There’s nothing quite like old-school computing. Thanks to maker and developer Gary Explains, you can relive the classic coding experience of the 80s and 90s with this Raspberry Pi Pico Basic interpreter. The project is called PiccoloBASIC, enabling users to program simple projects using the Basic programming language.
According to Gary, the project offers a few simple functions that users can take advantage of, including commands like let, if, print, for, goto, and gosub. It also can interact with GPIO pins fundamentally—no pun intended. While it’s somewhat limited, users can still perform familiar beginner projects like blinking an LED and Hello World.
It’s worth noting that the project wasn’t developed entirely from scratch but was inspired by another Basic interpreter called uBASIC. This interpreter was created by Adam Dunkels, who has more details about it on his website and a GitHub page for the project in case anyone wants to delve deeper into how it works.
This is just a simple interpreter, but there’s plenty of room to expand upon it with more functions. Gary insists that anyone interested in contributing to PiccoloBASIC is more than welcome. The project is hosted as GitHub, so anyone who wants to branch off their fork can do so.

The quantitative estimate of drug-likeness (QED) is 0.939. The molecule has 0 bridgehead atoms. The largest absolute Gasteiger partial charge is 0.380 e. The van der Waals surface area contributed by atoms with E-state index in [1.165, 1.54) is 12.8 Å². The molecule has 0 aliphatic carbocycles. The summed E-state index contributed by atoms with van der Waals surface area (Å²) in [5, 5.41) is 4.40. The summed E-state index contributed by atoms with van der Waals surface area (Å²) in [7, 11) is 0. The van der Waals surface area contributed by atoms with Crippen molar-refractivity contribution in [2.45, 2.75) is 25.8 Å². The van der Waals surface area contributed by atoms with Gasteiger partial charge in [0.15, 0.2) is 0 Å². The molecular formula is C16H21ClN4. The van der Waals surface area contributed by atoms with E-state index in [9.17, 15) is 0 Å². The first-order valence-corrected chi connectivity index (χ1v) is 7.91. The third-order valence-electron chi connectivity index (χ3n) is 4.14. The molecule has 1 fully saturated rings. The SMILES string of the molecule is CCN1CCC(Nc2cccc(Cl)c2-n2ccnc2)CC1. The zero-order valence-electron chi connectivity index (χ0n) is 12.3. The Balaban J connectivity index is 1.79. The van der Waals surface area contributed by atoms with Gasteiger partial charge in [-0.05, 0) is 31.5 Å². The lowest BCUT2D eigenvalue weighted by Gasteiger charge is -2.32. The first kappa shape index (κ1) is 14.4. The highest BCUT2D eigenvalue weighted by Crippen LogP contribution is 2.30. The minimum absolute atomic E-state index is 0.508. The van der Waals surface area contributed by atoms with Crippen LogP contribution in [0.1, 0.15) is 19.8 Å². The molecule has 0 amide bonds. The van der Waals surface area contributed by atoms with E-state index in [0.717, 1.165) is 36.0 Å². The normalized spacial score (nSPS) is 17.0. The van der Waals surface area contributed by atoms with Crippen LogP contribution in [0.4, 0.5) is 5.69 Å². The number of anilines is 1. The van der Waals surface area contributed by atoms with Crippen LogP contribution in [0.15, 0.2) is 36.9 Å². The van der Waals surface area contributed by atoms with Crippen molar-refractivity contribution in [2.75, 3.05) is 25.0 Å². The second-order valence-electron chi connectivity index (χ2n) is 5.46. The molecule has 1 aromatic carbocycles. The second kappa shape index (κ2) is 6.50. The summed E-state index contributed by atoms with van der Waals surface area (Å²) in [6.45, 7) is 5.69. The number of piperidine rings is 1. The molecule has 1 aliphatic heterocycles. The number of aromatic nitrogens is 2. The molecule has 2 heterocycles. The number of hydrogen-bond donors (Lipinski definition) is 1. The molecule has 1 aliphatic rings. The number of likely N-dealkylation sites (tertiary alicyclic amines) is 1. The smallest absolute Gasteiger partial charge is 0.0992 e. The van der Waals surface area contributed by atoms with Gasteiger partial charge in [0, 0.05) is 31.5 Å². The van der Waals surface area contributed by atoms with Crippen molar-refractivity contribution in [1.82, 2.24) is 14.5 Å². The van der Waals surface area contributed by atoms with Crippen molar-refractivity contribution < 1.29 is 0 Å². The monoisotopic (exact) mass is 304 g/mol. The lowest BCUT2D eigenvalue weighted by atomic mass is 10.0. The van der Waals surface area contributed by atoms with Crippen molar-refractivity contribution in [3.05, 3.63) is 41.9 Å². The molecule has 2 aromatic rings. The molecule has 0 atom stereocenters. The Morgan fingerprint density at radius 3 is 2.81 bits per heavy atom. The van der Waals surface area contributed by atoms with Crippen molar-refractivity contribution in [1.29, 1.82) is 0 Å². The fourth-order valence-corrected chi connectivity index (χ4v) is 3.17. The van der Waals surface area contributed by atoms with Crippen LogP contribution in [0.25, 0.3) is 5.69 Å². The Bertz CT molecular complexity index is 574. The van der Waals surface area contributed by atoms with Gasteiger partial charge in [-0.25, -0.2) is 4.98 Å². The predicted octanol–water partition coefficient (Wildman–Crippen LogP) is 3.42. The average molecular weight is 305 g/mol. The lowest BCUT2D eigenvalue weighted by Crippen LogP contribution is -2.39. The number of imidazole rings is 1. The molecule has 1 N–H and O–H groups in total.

How to Set Up PiccoloBASIC
Gary was kind enough to share detailed instructions on how to get started with PiccoloBASIC. You can also find more details on using it on the project page, but this should get you started.
- First, make sure you’ve got the Pico C/C++ SDK set up on your PC.
2. The PICO_SDK_PATH should be defined as:
3. Clone the GitHub repository into a new directory called ‘build’.
4. Go into the new ‘build’ directory and run cmake:
5. This will create a uf2 file named ‘piccoloBASIC.uf2’ that you can flash onto your Pico